~from my May column in the Litchfield Connection (see Publication Clips on this website for published version). Originally published in the Best of The Litchfield Community Writers Group, 2017.
It had been one of those mornings when nothing went right, including my drive to work. My hair was a mess, traffic was congested, and, in general, life was chaotic.
While stopped at a red light, I glanced at a rundown church squeezed between two strip malls and noticed the name, Gospel of Grace Covenant Church. “Okay, God,” I dared, “show me some grace today. I certainly need something.”
When I pulled into the office parking lot, I glanced around. No grace here, I thought. The morning routine at school division headquarters droned before me.
Newly released test scores of the district had been in the morning paper, so the phones were ringing with questions about score discrepancies. Statistical analysis was the name of the game. No grace to be found as I worked the numbers, the formulaic answer to how well we’re teaching students.
With numbers dancing before me, an e-mail titled ‘Invitation’ caught my eye and I clicked to see that central office staff were invited to the stadium behind our building to participate in field day ceremonies. I didn’t know what field day it was, and didn’t expect to find any grace there, but at least some fresh morning air would be a respite from number crunching.
I joined the throng of central office personnel heading to the stadium where there was a scattering of parents in the stands, but we were the bulk of the cheerleaders. The large stadium was mostly empty.
Someone handed out rhythm sticks, pom-poms and banners. The high school drum line bounded onto the field. Something important is about to happen! the pounding cadence announced, just as the emcee roared a welcome to a parade of students entering the gates.
I leaned over to ask what field day this was and caught sight of wheelchairs in the distance, the crooked smiles of those unable to maintain facial composure, the determined steps of those who having trouble walking, and realized this was the school division’s special education field day.
Our cheers went up as school after school of students, little ones and not-so-little ones, streamed into the stadium. Our rhythm sticks pounded, our banners waved, and the parade passed by, with grins abounding.
Teachers pushed wheelchairs, held hands, cajoled the foot draggers and held up school signs announcing where their charges were from. Class after class, child after child, streamed on. Each one giving us a look that said, “Yes! We are here! We can do this!”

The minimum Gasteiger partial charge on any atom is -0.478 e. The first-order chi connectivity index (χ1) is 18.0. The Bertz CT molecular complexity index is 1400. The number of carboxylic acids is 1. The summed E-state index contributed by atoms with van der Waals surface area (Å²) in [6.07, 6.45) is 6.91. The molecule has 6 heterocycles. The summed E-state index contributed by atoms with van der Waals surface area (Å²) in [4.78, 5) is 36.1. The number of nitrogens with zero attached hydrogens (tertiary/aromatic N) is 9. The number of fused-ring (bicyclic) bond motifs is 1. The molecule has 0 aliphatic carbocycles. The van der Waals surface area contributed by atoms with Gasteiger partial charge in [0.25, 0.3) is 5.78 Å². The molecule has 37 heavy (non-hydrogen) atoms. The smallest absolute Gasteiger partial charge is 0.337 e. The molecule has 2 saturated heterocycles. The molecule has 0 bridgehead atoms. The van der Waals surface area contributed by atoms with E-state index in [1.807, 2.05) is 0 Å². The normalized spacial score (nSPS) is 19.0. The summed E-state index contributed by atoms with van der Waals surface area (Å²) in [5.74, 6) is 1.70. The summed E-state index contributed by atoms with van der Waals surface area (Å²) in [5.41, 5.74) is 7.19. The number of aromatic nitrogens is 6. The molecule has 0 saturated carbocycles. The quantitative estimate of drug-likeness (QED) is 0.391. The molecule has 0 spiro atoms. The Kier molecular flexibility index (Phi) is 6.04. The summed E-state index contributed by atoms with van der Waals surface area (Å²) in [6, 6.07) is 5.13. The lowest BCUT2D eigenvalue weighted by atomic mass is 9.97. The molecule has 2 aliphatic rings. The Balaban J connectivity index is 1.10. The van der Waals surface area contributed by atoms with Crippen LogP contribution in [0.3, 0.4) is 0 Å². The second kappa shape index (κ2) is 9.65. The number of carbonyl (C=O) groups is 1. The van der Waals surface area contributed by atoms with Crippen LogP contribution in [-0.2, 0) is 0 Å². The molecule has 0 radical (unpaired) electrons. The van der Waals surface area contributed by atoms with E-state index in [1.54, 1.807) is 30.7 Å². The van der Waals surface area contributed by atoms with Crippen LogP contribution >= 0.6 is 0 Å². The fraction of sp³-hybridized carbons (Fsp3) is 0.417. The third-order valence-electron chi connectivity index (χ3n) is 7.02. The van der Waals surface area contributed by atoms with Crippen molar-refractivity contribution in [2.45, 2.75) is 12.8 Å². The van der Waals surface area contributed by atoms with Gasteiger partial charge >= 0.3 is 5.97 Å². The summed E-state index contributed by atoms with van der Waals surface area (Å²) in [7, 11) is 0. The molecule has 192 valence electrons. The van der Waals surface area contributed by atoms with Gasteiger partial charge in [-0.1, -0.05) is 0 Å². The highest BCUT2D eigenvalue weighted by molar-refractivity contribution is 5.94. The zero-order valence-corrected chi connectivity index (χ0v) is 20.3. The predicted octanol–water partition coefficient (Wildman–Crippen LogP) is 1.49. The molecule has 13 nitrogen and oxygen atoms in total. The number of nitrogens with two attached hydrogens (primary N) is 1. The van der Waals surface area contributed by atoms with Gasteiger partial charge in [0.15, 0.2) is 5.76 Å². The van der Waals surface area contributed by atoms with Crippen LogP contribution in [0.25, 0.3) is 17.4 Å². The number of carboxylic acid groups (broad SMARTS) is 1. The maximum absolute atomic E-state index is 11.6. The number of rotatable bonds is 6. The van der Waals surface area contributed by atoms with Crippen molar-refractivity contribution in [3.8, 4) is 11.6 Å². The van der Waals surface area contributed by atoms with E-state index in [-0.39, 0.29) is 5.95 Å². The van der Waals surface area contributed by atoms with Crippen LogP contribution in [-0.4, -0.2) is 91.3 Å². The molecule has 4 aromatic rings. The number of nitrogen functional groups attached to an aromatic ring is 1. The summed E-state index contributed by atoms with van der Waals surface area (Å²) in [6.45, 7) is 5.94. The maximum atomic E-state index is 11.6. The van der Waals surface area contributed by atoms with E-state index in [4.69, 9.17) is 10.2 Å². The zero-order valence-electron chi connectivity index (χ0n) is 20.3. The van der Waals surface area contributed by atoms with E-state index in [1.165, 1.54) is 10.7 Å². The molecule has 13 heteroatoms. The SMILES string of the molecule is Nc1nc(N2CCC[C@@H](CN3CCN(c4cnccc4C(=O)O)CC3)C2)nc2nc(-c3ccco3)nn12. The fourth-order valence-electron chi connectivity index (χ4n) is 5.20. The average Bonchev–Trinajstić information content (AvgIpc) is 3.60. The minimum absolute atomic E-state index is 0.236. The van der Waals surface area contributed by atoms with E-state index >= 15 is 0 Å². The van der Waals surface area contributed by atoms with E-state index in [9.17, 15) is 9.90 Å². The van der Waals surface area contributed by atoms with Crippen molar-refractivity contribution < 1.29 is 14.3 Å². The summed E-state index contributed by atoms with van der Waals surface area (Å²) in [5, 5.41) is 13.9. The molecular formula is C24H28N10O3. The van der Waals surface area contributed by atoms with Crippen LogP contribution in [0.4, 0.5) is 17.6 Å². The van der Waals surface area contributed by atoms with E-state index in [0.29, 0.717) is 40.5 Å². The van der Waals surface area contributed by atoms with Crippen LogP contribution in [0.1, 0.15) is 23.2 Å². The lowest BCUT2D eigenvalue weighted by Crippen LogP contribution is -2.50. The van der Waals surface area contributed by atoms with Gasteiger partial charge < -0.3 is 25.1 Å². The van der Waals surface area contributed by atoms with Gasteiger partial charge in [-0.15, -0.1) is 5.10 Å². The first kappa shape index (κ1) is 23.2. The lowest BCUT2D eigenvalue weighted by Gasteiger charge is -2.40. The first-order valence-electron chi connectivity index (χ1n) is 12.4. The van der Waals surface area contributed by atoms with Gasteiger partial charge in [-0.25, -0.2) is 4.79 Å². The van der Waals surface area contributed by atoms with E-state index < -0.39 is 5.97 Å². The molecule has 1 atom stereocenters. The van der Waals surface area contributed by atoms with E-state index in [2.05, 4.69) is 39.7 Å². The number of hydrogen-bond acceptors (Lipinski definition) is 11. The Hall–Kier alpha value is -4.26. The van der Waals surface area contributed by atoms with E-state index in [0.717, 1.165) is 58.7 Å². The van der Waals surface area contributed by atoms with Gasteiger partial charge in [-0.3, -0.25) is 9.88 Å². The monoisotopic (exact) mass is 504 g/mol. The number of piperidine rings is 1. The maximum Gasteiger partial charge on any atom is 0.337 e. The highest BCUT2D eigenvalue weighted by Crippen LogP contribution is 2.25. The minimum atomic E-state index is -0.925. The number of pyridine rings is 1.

Oh, what grace it took. The grace of teachers giving up time, lots of time, to get ready for this day; the children themselves, working painstakingly to do whatever it would take to compete.
Yes, it was grace that streamed into that stadium amid the raucous chaos of a number-crunching school division, reminding us that achievement is more than the sum of score reports; reminding us that one teacher can make a difference; reminding us there is hope in a chaotic world.
It brought back to me the words of a chaplain who had served in the Iraq war and said that he served at “the juncture of chaos and grace.” Wherever there is a juncture, the path splits to either side—toward hope or despair, like a scale that can be tipped to one side or the other. That chaplain works to tip the scale of war toward peace and hope amidst the rubble and clutter.
Like the volunteer at our local hospital who each Sunday walks up to the nursing station and asks, “Who didn’t have any visitors this week?” and trots off down the hall, most often to the indigent ward, to pay a visit to the visit-less. A bearer of grace, tipping the scale away from loneliness.
Tippers are everywhere. Look for chaos, and you’ll find them; the ones who coax and cajole the world to a higher plane of meaning, to a more beautiful place. Yes, to a kinder, gentler, more civilized place. The teachers who put together the special education field day are tippers all.
As I headed home that night and passed the Gospel of Grace Covenant Church, my hair was still a mess, the traffic was still congested, but life in general was no longer chaotic. The balance had been tipped to the side of grace.
One thought on “Gospel of Grace”
Jane, I love this story. I could see those students proudly walking into the challenges.
I want to be a tipper. I want to be someone who turns someone’s who brightens days. Thanks for the inspiration. Susan
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